By Alan Dymock
THE SUPER Rugby semi-final in Hamilton. An hour gone. Ryan Crotty fires out a loose pass to one of his Crusaders team-mates but before it can touch a fingertip a sprinting Aaron Cruden snatches the ball and bursts towards an interception try. It was a close game that the Waikato Chiefs won through their ability force their way through for scores and the Crusaders never quite looked strong enough to get to the final.
Why is this Crotty-Cruden incident worth noting? Well, as the All Blacks name a team to contend the Bledisloe Cup in Australia – a team with almost no surprises – there has been some reaction to the selection of these two men. Chiefly, people are delighted that Cruden steps in but wary of the potential Crotty debut.
The Crusaders centre was a late call-up to the All Black squad after Francis Saili went down and with Dan Carter pulling out and Cruden being promoted to starting fly-half, Crotty was gifted the empty spot on the bench. He is considered a paint-by-numbers guy and his rough-woven beard makes him look like the hipster who started turning up at your gym. In short: he is not the impossibly-skilled ringmaster most All Black fans want in their midfield and some feel that another hard worker is simply not what they need.
He is skilled and he is a facilitator. If Steve Hansen deems him good enough, surely he should be given a chance? Of course, with no other headlines and the All Blacks picking an almost predictable, experienced team there has to be something to pick through.
We have been through all of this before, of course, with Cruden himself. It took the fly-half time to convince the Kiwi public he had the mental aptitude to succeed once he had stepped out of Dan Carter’s shadow. Bossing games since his shaky time at the 2011 Rugby World Cup, though, he has become a figure of confidence and a game leader. That is not to say that he shouts and screams in the dressing room or grabs the likes of Kieran Read by the collar, but now people would not sound odd if they suggested that the kid is calm enough for international rugby.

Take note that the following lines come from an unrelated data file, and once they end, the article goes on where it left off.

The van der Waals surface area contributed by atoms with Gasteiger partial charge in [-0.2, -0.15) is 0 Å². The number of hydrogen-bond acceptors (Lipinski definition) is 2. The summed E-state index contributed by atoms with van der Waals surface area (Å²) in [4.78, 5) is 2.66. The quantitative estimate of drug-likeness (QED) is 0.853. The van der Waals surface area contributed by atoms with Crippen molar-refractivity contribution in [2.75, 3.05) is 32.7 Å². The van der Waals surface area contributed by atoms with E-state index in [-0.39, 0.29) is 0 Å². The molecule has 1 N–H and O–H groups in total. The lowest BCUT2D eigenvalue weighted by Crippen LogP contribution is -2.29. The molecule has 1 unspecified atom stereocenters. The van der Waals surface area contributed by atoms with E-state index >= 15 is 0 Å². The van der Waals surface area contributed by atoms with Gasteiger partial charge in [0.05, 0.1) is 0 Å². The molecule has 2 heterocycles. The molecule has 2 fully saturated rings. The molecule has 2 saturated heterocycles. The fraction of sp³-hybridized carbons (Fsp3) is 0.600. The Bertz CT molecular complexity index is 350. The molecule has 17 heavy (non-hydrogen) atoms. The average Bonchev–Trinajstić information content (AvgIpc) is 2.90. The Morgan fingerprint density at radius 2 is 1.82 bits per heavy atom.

Crotty may not have Cruden’s brain or a bag of tricks with the same dimensions, but he should be afforded the leeway that Cruden never got. The business of international rugby is hard enough and at least for the Bledisloe, Crotty has the ability to contend with Wallabies like Adam Ashley-Cooper with an hour of play under his drawstring. If he is used.
The fact remains that this is a battle-hardened and purposeful All Blacks side that could be parachuted into any hotspot, on any terrain, and be expected to win. Steven Luatua is a replacement for Liam Messam, but no one is screaming in horror over this. Crotty may not even get his debut if the game is close, but an All Black ‘weakness’ is normally of a better ilk than any other international replacement.
The fear must be, then, that the All Blacks do not thump this new-era Australia and maybe we just want easy excuses lined up in the face of such a predictable All Black selection.
All Blacks team v Australia: Israel Dagg; Ben Smith, Conrad Smith, Ma’a Nonu, Julian Savea; Aaron Cruden, Aaron Smith; Kieran Read, Richie McCaw (c), Steven Luatua; Sam Whitelock, Luke Romano; Owen Franks, Andrew Hore, Tony Woodcock.
Subs: Keven Mealamu, Ben Franks, Charlie Faumuina, Brodie Retallick, Sam Cane, Tawera Kerr-Barlow, Beauden Barrett, Ryan Crotty.